"No permissions" Android app allows secret data harvesting

"No permissions" Android app allows secret data harvesting

Summary: A proof-of-concept "no permissions" app that can not only access data, but sent it anywhere it wants. Scary.

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Android's security policy can allow apps that have "no permissions" to harvest data from devices without the owners' knowledge.

Paul Brodeur, security researcher with Leviathan Security Group, has created a proof-of-concept app that shows how an Android application which doesn't ask for any security permissions is still able to get access to data stored on SD cards, data stored on the handset by other apps, and information about the handset and handset's Android ID.

Brodeur was first able to grab a whole bunch of information off the SD card, including "photos, backups, and any external configuration files" including, rather worryingly, OpenVPN certificates.

"It's worth noting," says Brodeur, "that even though the Android developer docs state that there's no security enforced upon files stored on external storage, many things are stored on the SD Card."

He was also able to fetch the /data/system/packages.list file to discover what apps are installed on the device, before going on to scan each directory used by those applications to determine whether sensitive data can be read from those directories. His proof-of-concept app returns a list of installed apps and a list of any readable files. What's interesting though is that when testing for this in the Android emulator, he is only able to read the app's own directory, but real devices allow some files belonging to other apps to be read.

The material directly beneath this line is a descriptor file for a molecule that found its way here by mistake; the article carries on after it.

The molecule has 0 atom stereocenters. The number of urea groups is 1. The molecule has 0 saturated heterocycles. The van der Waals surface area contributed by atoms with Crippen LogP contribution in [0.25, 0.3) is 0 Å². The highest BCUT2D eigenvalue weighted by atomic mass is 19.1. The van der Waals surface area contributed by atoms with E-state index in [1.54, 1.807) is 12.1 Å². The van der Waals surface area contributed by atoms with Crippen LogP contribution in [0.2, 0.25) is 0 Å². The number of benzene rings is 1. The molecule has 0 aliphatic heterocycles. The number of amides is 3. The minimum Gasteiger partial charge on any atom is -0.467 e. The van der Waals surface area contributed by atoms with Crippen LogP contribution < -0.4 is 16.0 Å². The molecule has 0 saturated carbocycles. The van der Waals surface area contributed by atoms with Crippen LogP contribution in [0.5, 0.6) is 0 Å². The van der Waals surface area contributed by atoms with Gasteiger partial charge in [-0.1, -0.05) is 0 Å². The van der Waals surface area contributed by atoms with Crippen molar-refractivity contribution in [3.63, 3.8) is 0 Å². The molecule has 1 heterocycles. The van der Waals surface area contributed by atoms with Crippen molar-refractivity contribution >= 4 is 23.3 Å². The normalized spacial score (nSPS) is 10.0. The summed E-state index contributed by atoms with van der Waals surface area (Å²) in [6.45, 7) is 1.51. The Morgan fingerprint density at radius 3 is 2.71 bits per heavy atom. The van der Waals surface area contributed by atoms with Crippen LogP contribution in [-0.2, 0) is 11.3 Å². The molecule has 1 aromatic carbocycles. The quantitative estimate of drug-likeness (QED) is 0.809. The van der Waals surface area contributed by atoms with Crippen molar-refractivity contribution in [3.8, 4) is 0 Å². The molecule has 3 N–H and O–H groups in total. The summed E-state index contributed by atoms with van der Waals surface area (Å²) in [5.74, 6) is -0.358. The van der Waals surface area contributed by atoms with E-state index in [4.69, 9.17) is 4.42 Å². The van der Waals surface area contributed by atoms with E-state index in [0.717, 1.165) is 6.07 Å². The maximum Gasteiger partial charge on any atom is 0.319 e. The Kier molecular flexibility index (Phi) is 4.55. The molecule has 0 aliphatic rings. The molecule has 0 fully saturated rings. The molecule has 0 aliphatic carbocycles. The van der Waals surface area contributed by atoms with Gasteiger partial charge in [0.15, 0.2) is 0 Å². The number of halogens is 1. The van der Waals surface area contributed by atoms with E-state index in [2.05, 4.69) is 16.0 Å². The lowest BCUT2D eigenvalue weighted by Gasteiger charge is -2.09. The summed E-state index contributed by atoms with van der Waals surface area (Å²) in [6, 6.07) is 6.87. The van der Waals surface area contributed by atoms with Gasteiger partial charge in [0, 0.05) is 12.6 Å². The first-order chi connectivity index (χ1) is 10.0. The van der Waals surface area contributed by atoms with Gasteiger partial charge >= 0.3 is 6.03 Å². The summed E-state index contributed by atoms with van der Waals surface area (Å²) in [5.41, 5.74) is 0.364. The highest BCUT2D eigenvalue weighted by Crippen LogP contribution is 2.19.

Brodeur believes that this technique could be used to find apps with weak-permission vulnerabilities, such as those that were discovered in Skype last year.

Finally, Brodeur's app is able to read the device's the GSM and SIM vendor IDs and the Android ID, but not the IMEI or IMSI. The Android ID could be used as a way to identify a specific handset.

Once the app has harvested the data, it can then be sent anywhere by using another trick that doesn't require permissions --- firing up a browser and using GET parameters in the URI to pass the data on to a third party. This can be done even if the app doesn't have focus, and according to Brodeur, can be used "for transmission of large amounts of data by creating successive browser calls."

Brodeur has tested his app on running Android 2.3.5 and 4.0.3. Both the source code and application are available for download.

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Topics: Mobile OS, Android, Apps, Google, Hardware, Mobility, Security, Smartphones

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